An Indian American Mother's Search For The Toys She Didn't Have As A Child
I learned how to be American playing Life and Monopoly. Where are the toys that will help my daughter connect to her ethnic roots?
Growing up as a second generation Indian American in the early 1980s, I entertained myself with typical American childhood pastimes — Slinkies down the stairs and Barbies with elaborate backstories; popular board games like Clue, Life, and Monopoly. Beyond giving me hours of fun, these toys helped reinforce my American identity. But none of them reflected my Indian identity, from the blond hair and rosy complexions of my dolls, to the overwhelmingly white characters hiding in the parlor with the candlestick.
When it came to toys that nourished my Indian cultural identity, it was slimmer pickings. I enjoyed playing carrom and Snakes and Ladders with cousins on visits to India, and bringing stacks of Amar Chitra Katha comic books back to my home in Queens, New York City. These vividly illustrated comics contributed to my initial understanding of Indian culture, history, and mythology. I relished reading and re-reading them during lazy summer breaks, while munching on homemade Indian savory snacks, like nimki and spirals of murukku.
Fast forward forty years and I’m a mother to a 1-year-old baby girl. My husband, who was born and raised in India, and I have been talking about how we want to introduce Indian culture to our child, especially since we come from different parts of India with different mother tongues and spiritual traditions. While we’re both Hindu, his family attended the Sikh Gurudhwara as well as the Hindu Temple. Meanwhile, although I’m knowledgeable about my Hindu faith, I consider myself more spiritual than religious.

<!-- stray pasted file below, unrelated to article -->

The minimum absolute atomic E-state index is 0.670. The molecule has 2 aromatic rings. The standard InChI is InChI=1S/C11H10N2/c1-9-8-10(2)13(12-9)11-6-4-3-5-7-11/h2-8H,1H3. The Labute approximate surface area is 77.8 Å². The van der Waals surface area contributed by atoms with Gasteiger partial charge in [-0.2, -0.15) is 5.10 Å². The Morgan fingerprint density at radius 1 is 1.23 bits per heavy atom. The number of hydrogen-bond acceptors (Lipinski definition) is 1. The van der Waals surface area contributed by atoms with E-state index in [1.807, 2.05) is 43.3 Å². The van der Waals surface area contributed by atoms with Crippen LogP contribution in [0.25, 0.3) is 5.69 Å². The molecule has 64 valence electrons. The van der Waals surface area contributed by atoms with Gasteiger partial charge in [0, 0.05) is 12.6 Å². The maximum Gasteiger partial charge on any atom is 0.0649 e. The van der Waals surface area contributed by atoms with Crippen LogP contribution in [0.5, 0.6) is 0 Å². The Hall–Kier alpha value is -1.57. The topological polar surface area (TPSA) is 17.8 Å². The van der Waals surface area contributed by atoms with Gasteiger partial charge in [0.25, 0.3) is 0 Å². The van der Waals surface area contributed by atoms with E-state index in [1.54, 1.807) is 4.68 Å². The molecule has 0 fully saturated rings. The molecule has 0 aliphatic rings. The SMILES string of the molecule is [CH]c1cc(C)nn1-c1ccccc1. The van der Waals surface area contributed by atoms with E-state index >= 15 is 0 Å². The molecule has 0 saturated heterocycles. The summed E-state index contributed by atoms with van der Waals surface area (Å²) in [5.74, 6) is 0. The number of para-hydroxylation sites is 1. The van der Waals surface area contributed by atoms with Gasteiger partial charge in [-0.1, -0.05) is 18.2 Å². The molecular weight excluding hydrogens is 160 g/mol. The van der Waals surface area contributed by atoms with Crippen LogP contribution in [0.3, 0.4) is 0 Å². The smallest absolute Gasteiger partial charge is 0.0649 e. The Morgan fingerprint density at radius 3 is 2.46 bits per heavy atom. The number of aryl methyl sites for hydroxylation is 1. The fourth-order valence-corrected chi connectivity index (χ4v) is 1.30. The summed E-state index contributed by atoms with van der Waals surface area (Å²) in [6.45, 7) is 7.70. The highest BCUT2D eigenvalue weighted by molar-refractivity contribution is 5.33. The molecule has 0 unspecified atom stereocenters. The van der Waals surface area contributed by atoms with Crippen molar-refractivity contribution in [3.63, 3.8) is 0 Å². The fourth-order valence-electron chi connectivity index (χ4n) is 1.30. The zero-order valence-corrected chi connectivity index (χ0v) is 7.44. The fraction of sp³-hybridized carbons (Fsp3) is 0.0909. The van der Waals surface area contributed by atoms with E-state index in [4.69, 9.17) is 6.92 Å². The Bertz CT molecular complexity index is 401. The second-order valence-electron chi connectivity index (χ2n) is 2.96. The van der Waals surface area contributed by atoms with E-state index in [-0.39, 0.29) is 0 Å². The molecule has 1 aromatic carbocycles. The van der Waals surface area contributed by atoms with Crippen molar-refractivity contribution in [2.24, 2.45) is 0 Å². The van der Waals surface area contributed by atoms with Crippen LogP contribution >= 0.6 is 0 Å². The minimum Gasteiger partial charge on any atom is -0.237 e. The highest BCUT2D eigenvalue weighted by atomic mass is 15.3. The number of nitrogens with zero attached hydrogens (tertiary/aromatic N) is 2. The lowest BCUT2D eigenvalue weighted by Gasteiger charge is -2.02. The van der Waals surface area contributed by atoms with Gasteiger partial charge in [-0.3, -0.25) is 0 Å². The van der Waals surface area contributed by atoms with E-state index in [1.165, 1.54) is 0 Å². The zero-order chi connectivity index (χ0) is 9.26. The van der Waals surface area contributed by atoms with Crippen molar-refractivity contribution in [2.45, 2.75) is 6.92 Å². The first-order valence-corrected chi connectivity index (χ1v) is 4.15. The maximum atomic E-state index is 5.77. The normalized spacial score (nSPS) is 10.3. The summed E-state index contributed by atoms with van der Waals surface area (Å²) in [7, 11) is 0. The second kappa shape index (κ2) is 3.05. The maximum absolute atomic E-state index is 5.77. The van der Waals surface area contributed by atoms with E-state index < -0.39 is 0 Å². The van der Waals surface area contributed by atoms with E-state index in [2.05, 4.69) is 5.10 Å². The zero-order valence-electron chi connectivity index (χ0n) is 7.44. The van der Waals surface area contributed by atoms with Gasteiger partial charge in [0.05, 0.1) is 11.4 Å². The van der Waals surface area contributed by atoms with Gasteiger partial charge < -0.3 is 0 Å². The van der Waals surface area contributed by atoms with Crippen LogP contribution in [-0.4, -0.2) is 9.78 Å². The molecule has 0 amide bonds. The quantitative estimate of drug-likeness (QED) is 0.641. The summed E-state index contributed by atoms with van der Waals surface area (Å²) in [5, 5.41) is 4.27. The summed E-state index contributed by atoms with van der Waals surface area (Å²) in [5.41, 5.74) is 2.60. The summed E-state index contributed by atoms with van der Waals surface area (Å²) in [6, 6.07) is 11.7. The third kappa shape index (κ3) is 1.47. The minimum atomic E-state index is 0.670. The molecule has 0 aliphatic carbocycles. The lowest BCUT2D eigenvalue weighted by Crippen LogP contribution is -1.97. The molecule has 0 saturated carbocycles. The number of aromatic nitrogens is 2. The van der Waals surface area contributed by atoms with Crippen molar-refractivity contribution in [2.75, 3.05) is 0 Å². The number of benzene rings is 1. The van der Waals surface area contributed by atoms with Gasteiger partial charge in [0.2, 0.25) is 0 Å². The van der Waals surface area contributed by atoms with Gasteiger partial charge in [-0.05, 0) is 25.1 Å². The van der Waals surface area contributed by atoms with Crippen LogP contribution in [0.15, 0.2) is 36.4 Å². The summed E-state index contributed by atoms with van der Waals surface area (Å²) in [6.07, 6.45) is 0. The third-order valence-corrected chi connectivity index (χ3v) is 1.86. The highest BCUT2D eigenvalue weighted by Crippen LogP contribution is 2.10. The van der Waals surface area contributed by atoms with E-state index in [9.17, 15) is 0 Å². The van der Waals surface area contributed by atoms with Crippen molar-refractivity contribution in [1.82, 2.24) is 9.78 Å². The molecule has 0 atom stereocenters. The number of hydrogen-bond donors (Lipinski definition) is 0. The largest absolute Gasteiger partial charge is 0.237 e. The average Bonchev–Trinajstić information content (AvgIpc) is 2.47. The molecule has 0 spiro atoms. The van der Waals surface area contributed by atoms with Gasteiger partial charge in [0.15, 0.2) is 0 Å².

My Bengali-Tamil family celebrated Saraswati Puja and Pongal much more than Diwali, the festival of lights, a treasured holiday for my husband’s Punjabi family and also popular enough in the States that it made it into a famous episode of The Office. While Bengali was the primary language spoken in my house, his family speaks Punjabi and Hindi. This is all to say, there is no monolithic “Indian culture.” So, we’ll have to define and curate what Indian culture means and looks like for our daughter, and we’ve begun searching for books, toys, and resources to help connect our daughter to her ethnic roots and illuminate her cultural heritage.
Being a writer, I’ve witnessed the publishing sector’s recent, belated shifts towards offering more representative books for children of color, thanks to advocacy efforts of organizations like We Need Diverse Books. I learned of resources like Diverse Book Finder and Kitaab World, a site focused on South Asian children’s literature, and Mango and Marigold Press, an independent press publishing books on South Asian themes.
I wondered if toys today are also becoming more representative and inclusive. After a little research, I was delighted to discover four relatively new Indian toy startups in North America: Modi Toys, Little Ladoo, Desi Babies, and Jai Jai Hooray. These boutique companies feature a range of toys, from Desi Babies’ colorful books and puzzles focused around Hindu deities, to Little Ladoo’s delectable stuffed toy versions of favorite Indian foods. Jai Jai Hooray’s captivating building blocks feature Hindu goddesses alongside numbers, and Modi Toys’ endearing plush toy Hindu figureheads include baby Ganesh, the elephant god and remover of obstacles, baby Hanuman, the monkey god who represents strength, and baby Krishna, an avatar of Lord Vishnu, along with accompanying storybooks about their mythologies.